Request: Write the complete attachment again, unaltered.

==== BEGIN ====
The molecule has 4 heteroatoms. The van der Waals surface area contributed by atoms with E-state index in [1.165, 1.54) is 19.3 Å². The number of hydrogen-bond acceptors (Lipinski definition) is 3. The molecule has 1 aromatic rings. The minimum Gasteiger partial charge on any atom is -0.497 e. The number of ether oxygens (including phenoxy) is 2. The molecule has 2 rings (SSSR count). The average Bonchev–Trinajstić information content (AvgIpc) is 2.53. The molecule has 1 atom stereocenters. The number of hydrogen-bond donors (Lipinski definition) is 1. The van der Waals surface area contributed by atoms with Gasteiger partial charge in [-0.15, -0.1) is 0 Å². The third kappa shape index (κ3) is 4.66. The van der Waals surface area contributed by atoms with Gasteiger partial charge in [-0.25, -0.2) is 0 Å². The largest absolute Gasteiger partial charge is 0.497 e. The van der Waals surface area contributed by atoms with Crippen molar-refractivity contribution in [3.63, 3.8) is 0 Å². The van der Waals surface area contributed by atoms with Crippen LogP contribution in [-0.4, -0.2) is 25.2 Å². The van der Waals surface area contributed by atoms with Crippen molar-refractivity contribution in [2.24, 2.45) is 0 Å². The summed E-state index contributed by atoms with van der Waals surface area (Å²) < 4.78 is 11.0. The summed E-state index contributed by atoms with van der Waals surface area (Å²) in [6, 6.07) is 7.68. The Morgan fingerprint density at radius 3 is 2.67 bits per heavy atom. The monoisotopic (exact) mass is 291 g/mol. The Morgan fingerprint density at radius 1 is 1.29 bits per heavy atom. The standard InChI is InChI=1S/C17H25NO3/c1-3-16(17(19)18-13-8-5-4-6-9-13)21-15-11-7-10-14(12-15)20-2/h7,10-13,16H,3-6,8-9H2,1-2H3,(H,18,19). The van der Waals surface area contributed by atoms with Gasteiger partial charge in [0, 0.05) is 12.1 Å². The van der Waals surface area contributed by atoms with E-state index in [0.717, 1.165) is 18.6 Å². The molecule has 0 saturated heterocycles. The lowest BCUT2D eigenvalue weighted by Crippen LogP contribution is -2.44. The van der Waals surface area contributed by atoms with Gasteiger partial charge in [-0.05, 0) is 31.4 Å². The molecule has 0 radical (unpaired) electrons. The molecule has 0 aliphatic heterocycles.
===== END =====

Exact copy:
The molecule has 4 heteroatoms. The van der Waals surface area contributed by atoms with E-state index in [1.165, 1.54) is 19.3 Å². The number of hydrogen-bond acceptors (Lipinski definition) is 3. The molecule has 1 aromatic rings. The minimum Gasteiger partial charge on any atom is -0.497 e. The number of ether oxygens (including phenoxy) is 2. The molecule has 2 rings (SSSR count). The average Bonchev–Trinajstić information content (AvgIpc) is 2.53. The molecule has 1 atom stereocenters. The number of hydrogen-bond donors (Lipinski definition) is 1. The van der Waals surface area contributed by atoms with Gasteiger partial charge in [-0.15, -0.1) is 0 Å². The third kappa shape index (κ3) is 4.66. The van der Waals surface area contributed by atoms with Gasteiger partial charge in [-0.25, -0.2) is 0 Å². The largest absolute Gasteiger partial charge is 0.497 e. The van der Waals surface area contributed by atoms with Crippen molar-refractivity contribution in [3.63, 3.8) is 0 Å². The van der Waals surface area contributed by atoms with Crippen LogP contribution in [-0.4, -0.2) is 25.2 Å². The van der Waals surface area contributed by atoms with Crippen molar-refractivity contribution in [2.24, 2.45) is 0 Å². The summed E-state index contributed by atoms with van der Waals surface area (Å²) < 4.78 is 11.0. The summed E-state index contributed by atoms with van der Waals surface area (Å²) in [6, 6.07) is 7.68. The Morgan fingerprint density at radius 3 is 2.67 bits per heavy atom. The monoisotopic (exact) mass is 291 g/mol. The Morgan fingerprint density at radius 1 is 1.29 bits per heavy atom. The standard InChI is InChI=1S/C17H25NO3/c1-3-16(17(19)18-13-8-5-4-6-9-13)21-15-11-7-10-14(12-15)20-2/h7,10-13,16H,3-6,8-9H2,1-2H3,(H,18,19). The van der Waals surface area contributed by atoms with Gasteiger partial charge in [0, 0.05) is 12.1 Å². The van der Waals surface area contributed by atoms with E-state index in [0.717, 1.165) is 18.6 Å². The molecule has 0 saturated heterocycles. The lowest BCUT2D eigenvalue weighted by Crippen LogP contribution is -2.44. The van der Waals surface area contributed by atoms with Gasteiger partial charge in [-0.05, 0) is 31.4 Å². The molecule has 0 radical (unpaired) electrons. The molecule has 0 aliphatic heterocycles.